Calgary Catholic school board urged to revisit HPV vaccine
Published Tuesday, June 26, 2012 6:36AM EDT
Last Updated Tuesday, June 26, 2012 3:04PM EDT
CALGARY-- Concerned parents and doctors are attempting to persuade the Calgary Catholic School Board and the city's Roman Catholic bishop to lift a ban that blocks students from being vaccinated against HPV.
HPV vaccine programs have been available to girls in Grades 5 and 9 since 2007. Experts say they are also a benefit to boys, who can transmit the virus even if not affected by it.
But the programs are still a tough sell in some parts of the country.
The vaccination protects against four strains of human papillomavirus (HPV), the primary cause of genital warts and the agent behind about 70 per cent of cervical cancers.
The Catholic board blocked the vaccination in its schools in 2008, making Calgary the only major Canadian city that doesn't offer the vaccine to all students.
"It's important to stress bad things can happen and parents ought to protect their children against foreseeable, possible bad things," Juliet Guichon, a legal scholar and assistant professor of community health sciences at the University of Calgary, said Monday.
Guichon, who is Catholic, made sure her children received the vaccination when it wasn't available in school.
"We are coming forward to ask trustees to put children first and to stress that publicly funded schools are owned by the public," she added.
Bishop Fred Henry, a staunch opponent of administering the vaccine, said the issue is that for Catholics, sexuality is a gift, sexual activity is appropriate only within marriage and abstinence is the best protection against risks of disease.
"If we don't attempt to change sexual behaviour that is responsible for transmission of the HPV, but attempt to solve the problem by getting a series of shots, then we don't have to exercise self-control, nor develop virtue, but can use medicine to palliate our vices," Henry said in an email to The Canadian Press Monday night.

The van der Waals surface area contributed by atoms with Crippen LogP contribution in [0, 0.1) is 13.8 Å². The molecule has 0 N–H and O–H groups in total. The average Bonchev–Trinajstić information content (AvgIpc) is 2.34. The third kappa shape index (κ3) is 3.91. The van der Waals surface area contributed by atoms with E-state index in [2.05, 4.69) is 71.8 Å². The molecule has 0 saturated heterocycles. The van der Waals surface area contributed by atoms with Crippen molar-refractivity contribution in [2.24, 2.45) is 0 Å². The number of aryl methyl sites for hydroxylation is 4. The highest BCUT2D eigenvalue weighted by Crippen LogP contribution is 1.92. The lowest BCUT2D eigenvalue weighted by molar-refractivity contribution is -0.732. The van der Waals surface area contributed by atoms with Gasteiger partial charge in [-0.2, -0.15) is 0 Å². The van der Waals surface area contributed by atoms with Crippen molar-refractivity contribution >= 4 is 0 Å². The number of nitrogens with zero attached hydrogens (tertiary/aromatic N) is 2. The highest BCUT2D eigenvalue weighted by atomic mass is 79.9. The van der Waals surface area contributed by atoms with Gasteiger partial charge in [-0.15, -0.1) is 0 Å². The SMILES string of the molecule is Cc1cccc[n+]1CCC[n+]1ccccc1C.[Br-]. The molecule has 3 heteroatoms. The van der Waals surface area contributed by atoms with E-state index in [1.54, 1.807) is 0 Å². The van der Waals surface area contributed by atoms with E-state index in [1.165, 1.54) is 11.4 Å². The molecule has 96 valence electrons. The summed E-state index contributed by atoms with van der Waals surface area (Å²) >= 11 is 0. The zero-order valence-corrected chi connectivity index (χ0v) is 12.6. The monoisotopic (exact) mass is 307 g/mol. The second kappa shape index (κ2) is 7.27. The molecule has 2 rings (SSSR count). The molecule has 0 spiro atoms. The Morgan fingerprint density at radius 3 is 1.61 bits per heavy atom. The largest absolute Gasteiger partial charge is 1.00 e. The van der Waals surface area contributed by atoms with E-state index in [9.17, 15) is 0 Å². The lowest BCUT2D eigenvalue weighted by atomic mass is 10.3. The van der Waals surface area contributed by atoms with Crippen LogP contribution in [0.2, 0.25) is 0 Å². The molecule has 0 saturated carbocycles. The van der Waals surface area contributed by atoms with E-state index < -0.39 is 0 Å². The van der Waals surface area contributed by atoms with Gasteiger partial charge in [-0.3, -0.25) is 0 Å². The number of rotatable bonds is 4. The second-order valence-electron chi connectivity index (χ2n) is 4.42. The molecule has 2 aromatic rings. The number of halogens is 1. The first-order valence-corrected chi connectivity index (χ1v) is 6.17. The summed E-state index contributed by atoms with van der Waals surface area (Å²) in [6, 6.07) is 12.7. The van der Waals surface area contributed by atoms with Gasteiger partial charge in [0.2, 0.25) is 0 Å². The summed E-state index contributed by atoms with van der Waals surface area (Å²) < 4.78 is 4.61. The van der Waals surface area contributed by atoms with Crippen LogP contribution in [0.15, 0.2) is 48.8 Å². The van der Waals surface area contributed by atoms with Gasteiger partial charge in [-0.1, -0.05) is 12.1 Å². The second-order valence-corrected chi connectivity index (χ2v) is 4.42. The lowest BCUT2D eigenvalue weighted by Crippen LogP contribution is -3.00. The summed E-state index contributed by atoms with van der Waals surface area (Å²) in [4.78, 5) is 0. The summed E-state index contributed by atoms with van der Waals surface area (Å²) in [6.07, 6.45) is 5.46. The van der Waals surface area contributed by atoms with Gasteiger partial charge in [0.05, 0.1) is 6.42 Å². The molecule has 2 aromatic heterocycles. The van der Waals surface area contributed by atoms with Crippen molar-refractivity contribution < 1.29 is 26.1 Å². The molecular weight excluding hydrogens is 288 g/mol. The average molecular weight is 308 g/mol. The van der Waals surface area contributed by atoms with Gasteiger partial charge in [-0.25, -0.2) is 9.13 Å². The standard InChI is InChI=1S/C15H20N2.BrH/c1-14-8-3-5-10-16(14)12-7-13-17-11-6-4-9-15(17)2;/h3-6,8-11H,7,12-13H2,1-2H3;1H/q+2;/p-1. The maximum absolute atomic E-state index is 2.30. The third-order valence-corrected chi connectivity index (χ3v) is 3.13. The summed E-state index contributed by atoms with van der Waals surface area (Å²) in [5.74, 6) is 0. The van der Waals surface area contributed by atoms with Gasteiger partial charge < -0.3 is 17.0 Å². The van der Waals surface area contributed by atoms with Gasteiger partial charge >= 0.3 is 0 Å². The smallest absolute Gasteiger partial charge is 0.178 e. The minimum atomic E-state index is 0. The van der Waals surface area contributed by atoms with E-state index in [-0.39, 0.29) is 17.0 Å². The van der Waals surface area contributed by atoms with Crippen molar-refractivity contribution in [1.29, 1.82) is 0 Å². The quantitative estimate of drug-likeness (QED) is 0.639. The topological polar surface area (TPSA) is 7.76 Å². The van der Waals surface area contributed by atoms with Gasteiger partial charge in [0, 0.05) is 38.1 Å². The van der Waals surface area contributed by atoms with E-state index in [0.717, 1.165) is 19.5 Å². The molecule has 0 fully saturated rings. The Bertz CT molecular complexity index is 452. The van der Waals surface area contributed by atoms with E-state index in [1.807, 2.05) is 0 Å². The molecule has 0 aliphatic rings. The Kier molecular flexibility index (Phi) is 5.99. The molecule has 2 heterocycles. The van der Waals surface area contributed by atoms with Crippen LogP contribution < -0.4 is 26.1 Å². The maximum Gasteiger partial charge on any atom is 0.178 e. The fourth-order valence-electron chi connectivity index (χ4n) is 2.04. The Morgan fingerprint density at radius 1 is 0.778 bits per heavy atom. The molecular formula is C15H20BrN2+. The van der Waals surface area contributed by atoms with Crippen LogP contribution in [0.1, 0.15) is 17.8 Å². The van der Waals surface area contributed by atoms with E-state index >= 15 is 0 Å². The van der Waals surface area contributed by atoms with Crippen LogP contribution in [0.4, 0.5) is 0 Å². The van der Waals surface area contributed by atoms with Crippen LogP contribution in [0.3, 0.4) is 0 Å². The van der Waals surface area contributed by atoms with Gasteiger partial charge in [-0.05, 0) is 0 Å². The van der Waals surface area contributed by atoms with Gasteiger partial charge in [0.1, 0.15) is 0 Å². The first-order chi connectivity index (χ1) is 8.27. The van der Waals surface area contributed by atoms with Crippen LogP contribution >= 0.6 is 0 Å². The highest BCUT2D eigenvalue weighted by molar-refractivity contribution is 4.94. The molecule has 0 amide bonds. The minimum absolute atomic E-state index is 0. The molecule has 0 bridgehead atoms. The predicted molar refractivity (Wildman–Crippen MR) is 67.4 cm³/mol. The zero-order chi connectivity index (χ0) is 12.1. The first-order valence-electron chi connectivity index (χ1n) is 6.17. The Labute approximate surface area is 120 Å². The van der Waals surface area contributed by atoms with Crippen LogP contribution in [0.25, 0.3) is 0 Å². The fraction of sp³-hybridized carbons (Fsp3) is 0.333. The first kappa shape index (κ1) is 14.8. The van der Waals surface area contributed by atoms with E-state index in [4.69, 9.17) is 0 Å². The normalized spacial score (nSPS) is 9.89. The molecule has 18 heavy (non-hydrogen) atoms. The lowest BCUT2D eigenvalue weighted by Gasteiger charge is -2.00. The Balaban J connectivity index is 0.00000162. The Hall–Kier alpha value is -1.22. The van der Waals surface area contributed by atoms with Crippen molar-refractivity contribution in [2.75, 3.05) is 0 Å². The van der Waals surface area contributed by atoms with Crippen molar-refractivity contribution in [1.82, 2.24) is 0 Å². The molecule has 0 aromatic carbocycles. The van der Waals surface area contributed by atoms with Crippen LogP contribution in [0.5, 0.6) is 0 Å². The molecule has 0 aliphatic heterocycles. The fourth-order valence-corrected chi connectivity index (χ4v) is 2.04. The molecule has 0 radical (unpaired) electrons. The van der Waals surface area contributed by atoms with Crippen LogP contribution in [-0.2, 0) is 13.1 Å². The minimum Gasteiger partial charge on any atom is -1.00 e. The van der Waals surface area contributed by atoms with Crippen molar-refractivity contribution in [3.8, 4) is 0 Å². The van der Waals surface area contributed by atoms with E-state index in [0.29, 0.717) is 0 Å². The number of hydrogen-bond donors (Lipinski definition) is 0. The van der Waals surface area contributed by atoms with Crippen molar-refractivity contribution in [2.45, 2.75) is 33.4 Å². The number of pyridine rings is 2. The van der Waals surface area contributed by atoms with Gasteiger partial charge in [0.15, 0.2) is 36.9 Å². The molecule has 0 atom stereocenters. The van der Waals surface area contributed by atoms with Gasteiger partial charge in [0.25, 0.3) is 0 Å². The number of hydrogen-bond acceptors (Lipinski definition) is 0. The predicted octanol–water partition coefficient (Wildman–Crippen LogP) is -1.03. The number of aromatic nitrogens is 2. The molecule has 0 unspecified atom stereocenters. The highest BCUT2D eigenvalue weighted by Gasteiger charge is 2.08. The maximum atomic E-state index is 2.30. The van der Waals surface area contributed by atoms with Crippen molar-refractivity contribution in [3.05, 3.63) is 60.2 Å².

"The technological solution requires no change in behaviour. It does not really address the cause but masks it, and actually undermines efforts to achieve the most efficient solution."
Henry also said that "parents, physicians, educators and governing bodies should adopt a holistic health-oriented approach that addresses sexual attitudes and behaviours recommending delayed genital sexual activity."
"For Catholics, there is no such thing as a purely "health" issue," Henry said.
"All activities proposed for a Catholic school need to be assessed in the light of our faith and doctrine. This is self-evidently necessary in the case of a vaccine against a disease that is transmitted by sexual activity, which impacts not only the physical but also the spiritual, psychological and moral well-being of an individual."
Pediatrician Dr. Ian Mitchell from the University of Calgary said his group attempted to meet with Bishop Henry to make its case.
"The Catholic School Board continues to tell us that they get advice from Bishop Henry, so we have been in touch with Bishop Henry," Mitchell said. "We've invited him to presentations. We've offered to meet with him to answer questions.
"He's refused. I can't dance with a partner who won't come to the dance floor."
Guichon said publicly funded Catholic boards in Yellowknife, the Ontario region of Halton and eight school districts in central and southern Alberta continue to ban the vaccine.
Despite the moral opposition to its use, Guichon believes medical proof attesting to its benefit is overwhelming
"It's hard to debate this because it's not grounded in evidence or rationality," Guichon said.
"It's hard to know what to say because, as I understand the argument, it's cause and effect. You give the vaccine and the children will become promiscuous. What we see anecdotally is that the children don't jump into bed -- they go out for recess."
Dr. Susan Bornemisza, who has a practice in Calgary, said she usually diagnoses one case of HPV infection every day.
"It's pretty devastating for them when they find out that they have it. They're pretty sad and upset and when they find out there's a vaccination they can get to stop it from happening, they're pretty excited about that."